I was so impressed with the Financial Concierge that I asked her to have someone come out to evaluate what they think we need to Age in Place and provide a quote. We hired that company to replace the north porch (you can read about it here) and I hoped they would do such a good job that we would want to continue to use them for more work on the house, but alas, no.
Hiring a Contractor
Usually, I enjoy spreading the work around but the experience with the north porch contractor was fresh in my mind and it was unpleasant. I had a great experience with the Bordner crew who replaced the siding on the north side of the house in 2011 so I decided to contact them about a quote for the rest of the house.
It turns out that Bordner has been bought out (or merged or something) and is now part of a national business. They talk like they are a local, neighbors-helping-neighbors business but they act like the profits-before-people corporations. The Project Manager on our 2011 job no longer worked there (not really all that unusual) so I agreed to have someone else come out and give us a quote. He was nice enough and seemed to know what he was talking about. We decided to hire them.
He came back with samples of the cementatious fiber siding they use. Uh-oh, first red flag! It is not the same product that was used on the north side, so they would not be able to patch the area that needed it due to the new porch steps. Second red flag! The siding is prepainted so I would have to choose from their samples to get the price quoted or have it painted at additional expense to match the rest of the house. We really needed to schedule this job and so we decided to move forward. Third and biggest red flag! They only work through a financing company. We had to use it, we couldn't just give them a deposit and pay for the job when it was completed. Grrr, grumbling, we let the guy set it up (digitally, an application process) because he promised that we COULD work the finances the way we wanted.
I soon discovered that what we had applied for was a CREDIT CARD with a limit the amount of the quote. I was extremely angry. I contacted Bordner to get it cancelled, I was told they "could not". I spent a week going back and forth with the Credit Card Company AND Bordner to get the "financing" cancelled. I spoke to supervisors of supervisors on both ends and kept a paper trail just in case. FINALLY, we received proof that the account had been closed and the "hold" amount of money had been removed.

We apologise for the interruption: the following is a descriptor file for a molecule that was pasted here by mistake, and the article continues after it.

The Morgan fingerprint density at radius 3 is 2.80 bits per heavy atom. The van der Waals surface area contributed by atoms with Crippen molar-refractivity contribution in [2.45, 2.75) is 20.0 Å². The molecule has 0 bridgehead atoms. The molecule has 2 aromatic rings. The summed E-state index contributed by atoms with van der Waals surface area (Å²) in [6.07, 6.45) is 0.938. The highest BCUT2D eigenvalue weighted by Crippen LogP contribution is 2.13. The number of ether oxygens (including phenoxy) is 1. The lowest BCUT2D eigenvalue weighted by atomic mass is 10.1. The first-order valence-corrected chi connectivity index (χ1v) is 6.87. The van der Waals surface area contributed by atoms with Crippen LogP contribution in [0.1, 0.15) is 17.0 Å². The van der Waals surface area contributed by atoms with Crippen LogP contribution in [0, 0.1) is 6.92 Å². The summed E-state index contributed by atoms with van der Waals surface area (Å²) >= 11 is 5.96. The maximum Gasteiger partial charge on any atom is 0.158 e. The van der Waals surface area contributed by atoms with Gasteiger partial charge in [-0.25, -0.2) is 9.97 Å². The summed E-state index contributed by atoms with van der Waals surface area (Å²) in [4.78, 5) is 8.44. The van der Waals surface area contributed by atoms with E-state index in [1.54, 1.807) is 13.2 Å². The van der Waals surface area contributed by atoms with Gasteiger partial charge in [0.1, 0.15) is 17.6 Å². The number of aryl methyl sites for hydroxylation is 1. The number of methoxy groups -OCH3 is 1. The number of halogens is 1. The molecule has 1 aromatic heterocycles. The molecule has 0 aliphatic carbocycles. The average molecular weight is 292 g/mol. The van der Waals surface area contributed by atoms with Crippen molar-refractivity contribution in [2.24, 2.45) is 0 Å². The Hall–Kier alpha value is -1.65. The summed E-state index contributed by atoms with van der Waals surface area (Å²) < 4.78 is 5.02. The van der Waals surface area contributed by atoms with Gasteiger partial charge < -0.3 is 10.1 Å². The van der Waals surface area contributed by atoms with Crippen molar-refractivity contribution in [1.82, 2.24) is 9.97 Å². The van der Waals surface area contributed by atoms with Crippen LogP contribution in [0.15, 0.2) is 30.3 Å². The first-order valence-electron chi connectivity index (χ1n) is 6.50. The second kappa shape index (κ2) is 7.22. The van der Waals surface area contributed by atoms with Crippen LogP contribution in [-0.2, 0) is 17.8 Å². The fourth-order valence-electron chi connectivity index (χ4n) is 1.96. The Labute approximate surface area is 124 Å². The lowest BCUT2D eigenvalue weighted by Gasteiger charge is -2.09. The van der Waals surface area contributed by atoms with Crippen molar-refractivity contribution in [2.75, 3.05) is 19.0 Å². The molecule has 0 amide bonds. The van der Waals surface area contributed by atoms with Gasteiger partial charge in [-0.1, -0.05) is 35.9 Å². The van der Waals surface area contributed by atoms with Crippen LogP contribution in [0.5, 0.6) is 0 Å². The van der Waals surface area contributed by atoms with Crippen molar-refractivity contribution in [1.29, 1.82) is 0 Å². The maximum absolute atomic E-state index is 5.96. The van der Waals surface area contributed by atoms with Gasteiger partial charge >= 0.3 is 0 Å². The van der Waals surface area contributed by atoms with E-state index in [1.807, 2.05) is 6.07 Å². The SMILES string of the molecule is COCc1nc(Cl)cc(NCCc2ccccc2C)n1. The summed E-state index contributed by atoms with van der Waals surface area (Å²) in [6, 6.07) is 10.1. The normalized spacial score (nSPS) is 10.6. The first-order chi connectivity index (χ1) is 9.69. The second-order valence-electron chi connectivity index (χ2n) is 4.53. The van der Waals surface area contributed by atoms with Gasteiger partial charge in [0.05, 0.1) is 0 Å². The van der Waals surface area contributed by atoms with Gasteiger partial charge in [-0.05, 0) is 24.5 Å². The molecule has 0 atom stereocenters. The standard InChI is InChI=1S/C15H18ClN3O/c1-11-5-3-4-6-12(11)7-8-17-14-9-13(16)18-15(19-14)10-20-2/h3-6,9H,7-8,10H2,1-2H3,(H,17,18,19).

And, back to square one.
I still had the phone number of the subcontractor from the 2011 siding job since we had been given permission to contract with them to do the painting of the rest of the house. So I called Monica Hernandez and she remembered working on our house. Yes, she knew about the changes at Bordner and, yes, she was free to contract jobs directly.
By now, 2018 had arrived, so this project was officially a 2018 project. It took a few weeks for Monica's foreman (same person as in 2011) was available to come out and estimate materials etc. but I was happy to wait for someone I trusted.
They were able to resource the same materials that were used on the north side, so everything would match and the patch could be included. The lap siding would need to be painted (which is what I wanted anyway) and so the quote included both the siding and the painting. The price was within our budget and we hired them to do both jobs providing a 30% deposit (this basically gives them enough to purchase materials) and 70% upon completion. No fuss, no muss regarding payment... personal check was just fine.
The crew were scheduled to start work on March 17, 2018 and they figured it would take two (2) to three (3) days, weather permitting, for the siding. The paint crew would arrive after the siding was finished.